Oh yes Adventures in Amblyopia. Since I have been so graciously allowed to guest post this week I thought I would go ahead and share Bea's story with you.
Shortly after her 6th birthday and well into her first year of kindergarten Bea had a routine eye exam with the school nurse. It was suggested that we get her eyes checked due to a slight discrepancy in her left eye. Now, I wear glasses and so does my husband. I have had them since 3rd grade so nothing set off any alarm bells. I made the appointment and went along my merry little way.
I knew pretty quickly that something wasn't right. Bea stared into the autorefractor and the assistant got a funny look on her face. She looked at a print out and looked at Bea again and said nothing. At this point I am still respectably calm. Then the eye doctor comes in. He flips a few lenses shines a few lights and fidgets like the dickens. I think he may have even broke a sweat.
My first though was that maybe he just wasn't good with children. Then he blurts out the foreign sounding word, Amblyopia.
OD: Mumbles something like "can't be fixed or corrected with lenses, lets dilate her eyes to be sure."
Me: Okay, I'll play along but what do you mean can't be corrected?
OD: Glasses won't work, blind in one eye, it can't be fixed, come back in 20 minutes."
At this point I am straight freaking out. In the end he admitted that he had no experience with Amblyopia and referred us to a specialist. The rest as they say is History. I pretty much knew everything and anything that I could get my hands on about Amblyopia by the time we got to the Opthamologist. I was even prepared for the patching. I was not prepared to be handed 1 plain adhesive patch and sent on my way.
Bea was a trooper from the start. As you can see from my previous post, she has a clear concept of what Amblyopia is and that she needs to "fix her brain". The first patch was fine, it was an ortopad. I had to get a box of Nexcare from the local drugstore and those were a nightmare for us. They stuck to her skin and made her cry. I gave up patching on the spot and started doing research.
Through the help of the Internet and a couple of new FaceBook friends I was directed to the ortopadusa site. We ordered the Ortopad Girl fun pack and a purple Unicorn Patch Pal for the days when the adhesives were too much. She loved them. She was a patching phenom, 4 hours everyday, 2 with the adhesive & 2 with Uni, no fuss. We also had a wide assortment of patching activities;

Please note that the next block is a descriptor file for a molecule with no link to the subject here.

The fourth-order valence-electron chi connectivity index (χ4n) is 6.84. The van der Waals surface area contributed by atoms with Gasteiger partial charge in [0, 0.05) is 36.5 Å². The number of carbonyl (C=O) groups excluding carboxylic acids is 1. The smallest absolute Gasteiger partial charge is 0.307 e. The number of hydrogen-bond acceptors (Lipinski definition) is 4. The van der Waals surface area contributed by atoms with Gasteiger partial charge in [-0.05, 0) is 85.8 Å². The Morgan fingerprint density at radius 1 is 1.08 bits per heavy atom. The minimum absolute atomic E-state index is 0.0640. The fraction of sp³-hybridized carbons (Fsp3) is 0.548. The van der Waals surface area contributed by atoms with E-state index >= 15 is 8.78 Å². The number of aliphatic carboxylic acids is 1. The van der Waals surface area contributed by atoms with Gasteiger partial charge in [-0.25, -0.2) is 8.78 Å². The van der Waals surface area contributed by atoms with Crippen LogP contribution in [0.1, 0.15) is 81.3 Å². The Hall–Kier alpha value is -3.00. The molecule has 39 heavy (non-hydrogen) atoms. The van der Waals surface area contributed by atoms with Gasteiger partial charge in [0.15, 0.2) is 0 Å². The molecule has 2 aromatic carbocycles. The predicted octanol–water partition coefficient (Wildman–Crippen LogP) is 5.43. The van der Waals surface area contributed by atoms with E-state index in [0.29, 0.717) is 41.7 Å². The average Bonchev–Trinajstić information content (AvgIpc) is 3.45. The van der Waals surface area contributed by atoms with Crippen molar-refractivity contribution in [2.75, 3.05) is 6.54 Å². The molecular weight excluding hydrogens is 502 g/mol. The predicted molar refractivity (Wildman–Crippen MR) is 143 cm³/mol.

- Creating a patching journal
- Making artwork out of patches
- Coloring and painting
So we went back to patching with an invigorating vengeance! We held on steady for a solid month. Thus we now we circle back to the beginning of this post. The move...2 days of driving, no patching. We are briefly, (fingers crossed so as not to overstay our welcome), settled with friends. This is a very transitional phase and we are patching but again sporadically. It is not for lack of trying, just some of those bumps I mentioned. Bea is suddenly reluctant to patch and has begun dreading it. There goes that guilt again.
I guess that is where the adventure comes into play. Like many families dealing with amblyopia there are ups and downs. I try to look on the positive and just be thankful that I have a healthy child. She has already come so far and we aren't stopping the fight anytime soon. So I look at my child and tell her she is beautiful, smart and amazing. I tell her that she is gonna fix this and when (not if) she does there will be singing and laughing and stories to tell.
I think I am telling myself as much as I am telling all of you, Don't give up! When you are feeling down about your child's progress find support. There are so many parents out there willing to tell their story and share their experiences. Most of all don't forget to high five your little one every time they finish patching. Make it worth it, let them know THEY are fixing this. They are patching strong!
PLGC&T- To all of you patching phenoms!! YOU ARE AMAZING! and of course to the wonderful friends and family who encourage them on this journey.